Empirical Social Choice : Questionnaire-Experimental Studies on Distributive Justice
Since Aristotle, many different theories of distributive justice have been proposed, by philosophers as well as social scientists. The typical approach within social choice theory is to assess these theories in an axiomatic way - most of the time the reader is confronted with abstract reasoning and logical deductions. This book shows that empirical insights are necessary if one wants to apply any theory of justice in the real world. It does so by confronting the main theories of distributive justice with data from (mostly) questionnaire experiments. The book starts with an extensive discussion on why empirical social choice makes sense and how it should be done. It then presents various experimental results relating to theories of distributive justice, including the Rawlsian equity axiom, Harsanyi's version of utilitarianism, utilitarianism with a floor, responsibility-sensitive egalitarianism, the claims problem and fairness in health.
- Electronic book text
- CAMBRIDGE UNIVERSITY PRESS
- Cambridge University Press (Virtual Publishing)
- Cambridge, United Kingdom
- 6 b/w illus. 51 tables
Table of contents
List of figures; List of tables; 1. Introduction; 2. Why and how?; 3. Traditional questions; 4. Fairness; 5. Fairness in health; Final remarks; References; Index.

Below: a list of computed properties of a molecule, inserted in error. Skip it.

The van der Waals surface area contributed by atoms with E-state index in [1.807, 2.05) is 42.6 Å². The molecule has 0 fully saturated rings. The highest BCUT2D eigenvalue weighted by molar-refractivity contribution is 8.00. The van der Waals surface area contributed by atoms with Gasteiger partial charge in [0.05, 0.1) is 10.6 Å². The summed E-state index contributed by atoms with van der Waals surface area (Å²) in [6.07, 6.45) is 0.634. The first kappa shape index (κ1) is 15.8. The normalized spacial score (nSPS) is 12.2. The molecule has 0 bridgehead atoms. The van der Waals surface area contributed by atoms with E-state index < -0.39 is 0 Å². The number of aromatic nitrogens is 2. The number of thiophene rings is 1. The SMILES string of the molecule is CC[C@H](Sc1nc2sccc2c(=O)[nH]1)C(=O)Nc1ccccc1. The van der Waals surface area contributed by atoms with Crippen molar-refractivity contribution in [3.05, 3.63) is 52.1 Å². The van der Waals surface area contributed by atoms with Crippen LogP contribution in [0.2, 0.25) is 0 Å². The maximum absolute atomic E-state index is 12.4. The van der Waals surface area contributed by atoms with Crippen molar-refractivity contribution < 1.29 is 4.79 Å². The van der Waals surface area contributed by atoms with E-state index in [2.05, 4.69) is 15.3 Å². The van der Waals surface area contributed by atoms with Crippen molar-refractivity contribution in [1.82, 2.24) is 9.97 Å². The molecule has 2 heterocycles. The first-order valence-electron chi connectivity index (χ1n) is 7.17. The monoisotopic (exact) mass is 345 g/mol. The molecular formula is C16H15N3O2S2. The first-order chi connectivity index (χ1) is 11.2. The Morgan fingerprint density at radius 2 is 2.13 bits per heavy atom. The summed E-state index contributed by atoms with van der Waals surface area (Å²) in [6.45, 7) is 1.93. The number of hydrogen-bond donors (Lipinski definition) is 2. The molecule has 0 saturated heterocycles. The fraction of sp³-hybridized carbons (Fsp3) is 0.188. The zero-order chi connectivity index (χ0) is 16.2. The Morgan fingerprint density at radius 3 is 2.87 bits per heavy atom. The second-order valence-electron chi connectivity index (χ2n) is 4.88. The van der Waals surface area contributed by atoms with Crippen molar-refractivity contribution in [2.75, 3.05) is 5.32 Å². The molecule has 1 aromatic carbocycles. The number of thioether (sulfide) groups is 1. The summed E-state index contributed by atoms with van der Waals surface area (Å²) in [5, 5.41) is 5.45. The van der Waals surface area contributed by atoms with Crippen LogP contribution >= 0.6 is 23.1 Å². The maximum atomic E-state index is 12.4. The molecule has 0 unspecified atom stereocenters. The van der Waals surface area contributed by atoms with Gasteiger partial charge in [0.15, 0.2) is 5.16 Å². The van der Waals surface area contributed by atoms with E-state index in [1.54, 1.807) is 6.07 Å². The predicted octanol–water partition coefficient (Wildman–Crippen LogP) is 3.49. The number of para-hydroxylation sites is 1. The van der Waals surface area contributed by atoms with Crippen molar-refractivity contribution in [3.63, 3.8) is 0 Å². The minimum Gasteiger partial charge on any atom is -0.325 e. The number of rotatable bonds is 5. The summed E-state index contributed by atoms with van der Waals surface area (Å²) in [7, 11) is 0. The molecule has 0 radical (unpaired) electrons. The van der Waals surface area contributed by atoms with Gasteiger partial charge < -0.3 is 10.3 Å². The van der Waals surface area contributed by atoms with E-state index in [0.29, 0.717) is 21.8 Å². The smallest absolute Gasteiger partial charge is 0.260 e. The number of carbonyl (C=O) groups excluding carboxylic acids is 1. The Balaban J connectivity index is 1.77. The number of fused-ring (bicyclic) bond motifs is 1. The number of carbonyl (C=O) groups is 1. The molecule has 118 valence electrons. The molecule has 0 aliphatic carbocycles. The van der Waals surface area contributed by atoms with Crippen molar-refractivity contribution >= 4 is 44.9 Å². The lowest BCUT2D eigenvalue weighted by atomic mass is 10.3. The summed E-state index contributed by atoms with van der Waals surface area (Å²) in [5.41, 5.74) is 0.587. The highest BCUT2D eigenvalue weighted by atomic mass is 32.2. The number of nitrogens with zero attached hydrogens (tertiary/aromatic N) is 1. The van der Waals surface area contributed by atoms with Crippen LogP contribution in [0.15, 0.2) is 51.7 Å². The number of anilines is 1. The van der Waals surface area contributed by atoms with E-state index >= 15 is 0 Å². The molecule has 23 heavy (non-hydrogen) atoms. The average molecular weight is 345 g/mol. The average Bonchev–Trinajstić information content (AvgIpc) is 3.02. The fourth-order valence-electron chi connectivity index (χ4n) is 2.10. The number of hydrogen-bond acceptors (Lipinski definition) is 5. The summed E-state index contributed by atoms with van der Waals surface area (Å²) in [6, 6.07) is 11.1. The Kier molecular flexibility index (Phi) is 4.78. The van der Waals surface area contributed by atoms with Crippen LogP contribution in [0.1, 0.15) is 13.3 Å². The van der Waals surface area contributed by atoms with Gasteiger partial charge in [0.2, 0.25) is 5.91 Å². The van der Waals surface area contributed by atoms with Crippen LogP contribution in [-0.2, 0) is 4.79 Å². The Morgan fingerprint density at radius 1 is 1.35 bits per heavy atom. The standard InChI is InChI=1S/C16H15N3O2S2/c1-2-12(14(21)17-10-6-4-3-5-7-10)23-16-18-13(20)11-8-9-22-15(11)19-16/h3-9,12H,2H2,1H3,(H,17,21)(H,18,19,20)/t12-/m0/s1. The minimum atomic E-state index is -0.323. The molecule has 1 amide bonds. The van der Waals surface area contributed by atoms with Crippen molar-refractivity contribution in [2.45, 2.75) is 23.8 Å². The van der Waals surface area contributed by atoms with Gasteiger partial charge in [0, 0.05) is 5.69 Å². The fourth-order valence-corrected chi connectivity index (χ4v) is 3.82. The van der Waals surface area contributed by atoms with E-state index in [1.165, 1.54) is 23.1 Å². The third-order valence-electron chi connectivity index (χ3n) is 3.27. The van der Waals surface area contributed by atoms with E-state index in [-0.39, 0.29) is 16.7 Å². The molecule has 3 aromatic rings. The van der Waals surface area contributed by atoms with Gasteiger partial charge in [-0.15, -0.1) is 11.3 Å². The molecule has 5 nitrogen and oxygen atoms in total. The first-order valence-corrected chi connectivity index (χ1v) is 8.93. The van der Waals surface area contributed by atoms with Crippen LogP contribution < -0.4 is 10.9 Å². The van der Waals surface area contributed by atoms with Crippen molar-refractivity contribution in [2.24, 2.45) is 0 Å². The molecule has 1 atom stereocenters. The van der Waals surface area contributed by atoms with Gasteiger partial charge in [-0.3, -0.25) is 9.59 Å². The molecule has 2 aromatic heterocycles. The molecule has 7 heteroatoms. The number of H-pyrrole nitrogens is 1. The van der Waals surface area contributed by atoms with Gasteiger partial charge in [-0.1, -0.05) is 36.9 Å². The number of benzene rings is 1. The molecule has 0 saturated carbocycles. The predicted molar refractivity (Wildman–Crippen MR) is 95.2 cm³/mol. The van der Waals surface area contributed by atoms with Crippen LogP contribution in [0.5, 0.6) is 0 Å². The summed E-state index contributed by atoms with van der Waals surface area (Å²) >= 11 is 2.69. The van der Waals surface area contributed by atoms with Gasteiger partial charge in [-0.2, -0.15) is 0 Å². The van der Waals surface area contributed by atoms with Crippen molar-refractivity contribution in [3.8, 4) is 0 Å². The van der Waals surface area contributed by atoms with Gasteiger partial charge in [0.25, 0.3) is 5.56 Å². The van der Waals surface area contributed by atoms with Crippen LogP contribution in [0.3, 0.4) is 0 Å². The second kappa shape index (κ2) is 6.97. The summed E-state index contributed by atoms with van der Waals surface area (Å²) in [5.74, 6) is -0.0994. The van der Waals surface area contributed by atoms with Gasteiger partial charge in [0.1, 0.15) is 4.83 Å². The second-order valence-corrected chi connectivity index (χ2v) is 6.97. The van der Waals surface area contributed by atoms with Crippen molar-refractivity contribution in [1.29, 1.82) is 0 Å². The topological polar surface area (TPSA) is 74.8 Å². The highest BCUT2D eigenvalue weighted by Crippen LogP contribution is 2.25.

'In covering a range of 'traditional' questions, the concept of fairness, ideas about fairness in health as well as issues of rationale and methodology, Gaertner and Schokkaert are to be congratulated on producing this timely companion. It is ideal for economists and psychologists setting out to do experimental studies, as well as philosophers interested in understanding how ordinary people think about a range of distributive and procedural fairness issues. An excellent overview of an emerging field the authors have done much to create.' Paul Anand, Open University, and Research Associate at HERC, Oxford University 'Empirical social choice lies at the interface between philosophy and economics and is central to the investigation of difficult normative issues. It is an important way of testing out whether approaches to value-laden issues in economics are appropriate, whether there is evidence to support elegant and theoretically attractive theories. Wulf Gaertner and Erik Schokkaert are acknowledged experts in the field and their book is an invaluable contribution to understanding this subject.' Frank Cowell, Director of the Public Economics Programme (STICERD), London School of Economics and Political Science 'On what grounds can we say that an egalitarian society is better than an inegalitarian one in which all individuals would be better off? When is an income distribution more just than another one? More generally, what is social justice? Preeminent economists such as Serge-Christophe Kolm or Amartya Sen and philosophers such as John Rawls have tried to give theoretical responses to these questions. But what about you, your relatives, your neighbours, the man in the street? In this remarkable and pioneering book, using the techniques developed within experimental economics, Wulf Gaetrner and Erik Schokkaert describe how the concepts pervading the theory of justice are perceived by 'ordinary' human beings. There is no doubt that this should have important consequences on the future development of these theoretical concepts and on public policy.' Maurice Salles, University of Caen 'Empirical Social Choice is a must-read for anyone interested in the relationship between philosophical ethics and empirical research on moral preferences. It is clearly and accessibly written, and its audience should include not only social choice theorists but also philosophers, behavioral economists, political scientists and social psychologists. Among other things, this volume includes evidence on the roles of efficiency, responsibility and need and considers applications to income, health and economic wealth, but the findings described also relate to, and sometimes even predate, important developments in experimental philosophy and behavioral economics. The authors, who are themselves among the foremost contributors to this literature, not only elucidate but also convincingly advocate for this research program.' James Konow, Loyola Marymount University, Los Angeles 'The book is well-written and accessible, making it suitable for a large number of readers. Graduate students will find the book an ideal starting point for theses on the subject, and parts of the book may be used to introduce undergraduate students to the subtleties of normative theories since they will be stimulated by how people like themselves perceive the concepts.' Social Choice and Welfare